not pleasing to the authorities is the
action of the Koreans in revealing to
the Japanese the presence of the Rus
sians at Yongampho, and the belief
prevails, that the Koreans are not so
unfriendlv to the Japanese as has been
announced Incidents such as that at
Yongampho indicate that the view
held of the Korean attitude is a mis
taken one
RUSSIANS FORTIFY A TOWN.
Large Force Also Ready to Oppose Ad
vance of Japanese in Manchuria.
Seoul, April 13.Japanese advices
from Northern Korea state that the
Russians have strongly fortified Chou
tiencheng, a walled town on the Man
churian side of the Yalu river, about
ten miles north of Antung. It is esti
mated that there are 20,000 Russians
of all anns at Antung ready to oppose
the Japanese crossing.
SWEPT BY HEAVY STORM.
Telegraph Lines and Buildings at
Vladivostok Destroyed.
Vladivostok, April 13.Vladivostok
and the surrounding country have
been swept by a heavy storm which
frippled the telegraph lines and de
stroyed buildings. The telegraph lines
bave been repaired.
Easter was gaily celebrated here.
Fighting Momentarily Expected.
SL Petersburg, April 13.-According
to telegraphic advices received by the
Novosti from its correspondent at
Liaoyang, a bombardment of Port Ar
thur and a fight on the Yalu are ex*
pected momentarily.
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rawpHS8WiaiiiwiwswiM
MONTANA REPUBLICANS.
Send Delegates to Chicago instructec
for President Roosevelt.
Helena, Mont., April 13.The Re
publican state convention Tuesday en
dorsed the administration of President
Roosevelt and instructed its delegates
to vote for him. The resolutions op
posed the repeal of the desert lane
laws, endorsed the work of the forest
reserve laws, endorsed the work OJ
Congressman Dixon, ask for protec
tion against abuse of the forest re
serve law and endorse Presideni
Roosevelt's action in the postoffict
scandals.
The most pronounced incident of th
convention was the demonstration en
dorsing Former Senator Thomas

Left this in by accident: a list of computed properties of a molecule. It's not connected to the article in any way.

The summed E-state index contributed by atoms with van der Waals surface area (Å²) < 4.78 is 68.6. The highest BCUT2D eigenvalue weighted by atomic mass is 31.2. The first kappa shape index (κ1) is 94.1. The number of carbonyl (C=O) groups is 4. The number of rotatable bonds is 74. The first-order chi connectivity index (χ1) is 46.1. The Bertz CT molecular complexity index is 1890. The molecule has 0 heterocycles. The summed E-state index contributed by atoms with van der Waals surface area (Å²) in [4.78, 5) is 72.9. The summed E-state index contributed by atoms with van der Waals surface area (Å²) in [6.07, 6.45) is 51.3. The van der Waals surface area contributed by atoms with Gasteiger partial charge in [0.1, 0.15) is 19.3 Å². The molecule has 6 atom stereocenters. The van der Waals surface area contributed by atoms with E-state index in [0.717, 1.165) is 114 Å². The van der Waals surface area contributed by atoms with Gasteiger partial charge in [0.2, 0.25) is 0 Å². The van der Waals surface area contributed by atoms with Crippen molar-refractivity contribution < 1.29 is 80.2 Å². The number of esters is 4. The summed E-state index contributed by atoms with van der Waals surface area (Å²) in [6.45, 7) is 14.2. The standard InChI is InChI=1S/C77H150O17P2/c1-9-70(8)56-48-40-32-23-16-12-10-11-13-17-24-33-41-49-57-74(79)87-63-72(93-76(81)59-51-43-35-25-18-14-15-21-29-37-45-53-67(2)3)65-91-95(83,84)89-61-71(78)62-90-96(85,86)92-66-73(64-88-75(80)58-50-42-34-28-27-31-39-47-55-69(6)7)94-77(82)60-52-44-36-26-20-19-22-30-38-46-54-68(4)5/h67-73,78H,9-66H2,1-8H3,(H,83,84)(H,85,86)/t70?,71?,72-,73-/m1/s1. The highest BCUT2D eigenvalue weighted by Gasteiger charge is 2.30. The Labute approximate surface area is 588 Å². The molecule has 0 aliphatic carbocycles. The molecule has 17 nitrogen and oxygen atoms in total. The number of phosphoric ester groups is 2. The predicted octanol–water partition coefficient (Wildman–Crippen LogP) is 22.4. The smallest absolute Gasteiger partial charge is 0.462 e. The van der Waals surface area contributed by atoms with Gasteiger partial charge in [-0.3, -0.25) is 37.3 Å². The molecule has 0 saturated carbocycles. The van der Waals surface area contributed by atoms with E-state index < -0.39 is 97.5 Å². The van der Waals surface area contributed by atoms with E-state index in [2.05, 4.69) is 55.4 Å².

Carter, who was turned down Monday
by his county convention.
Delegates to the Chicago conventior
were selected as follows: Thomas
Dixon, Lee Mantell, James H. Free
man, Thomas Carter, Conrac
Kohrs, John E. Edwards.
INSTRUCTED FOR ROOSEVELT
New York Republican Delegates tc
Chicago Convention.
New York, April 13.The Repubh
can state convention in session Tues
day named as delegates at large and
alternates to the national convention
at Chicago.
Senator T. C. Piatt, alternate,
Sloat Fassett Senator C. M. Depew
alternate, Louis Stern Governor
B. Odell, alternate, E. C. Knight
Frank S. Black, alternate, H. C. Brew
ster.
The platform strongly endorses the
administrations of President Roose
velt and Governor B. B. Odell and the
delegates at large to the national con
vention are "directed to use all hon
orable means to secure the nomina
tion of Theodore Roosevelt."
Immediately after the adjournment
the state committee unanimously
elected Governor Odell as chairman.
FAVOR RICHARD OLNEY.
Massachusetts Democrats Prefer Him
to W. R. Hearst.
Boston, Ajffril 13.The supporters
of Richard Olney of Boston as a candi
date for the presidential nomination
of the Democratic party attained a
long lead in the primaries over the
friends of William R. Hearst. Re
turns from 117 cities and towns out of
a total of 353 indicate that 491 dele
gates to the state convention were
either instructed or have expressed
preference for Mr. Olney, while 180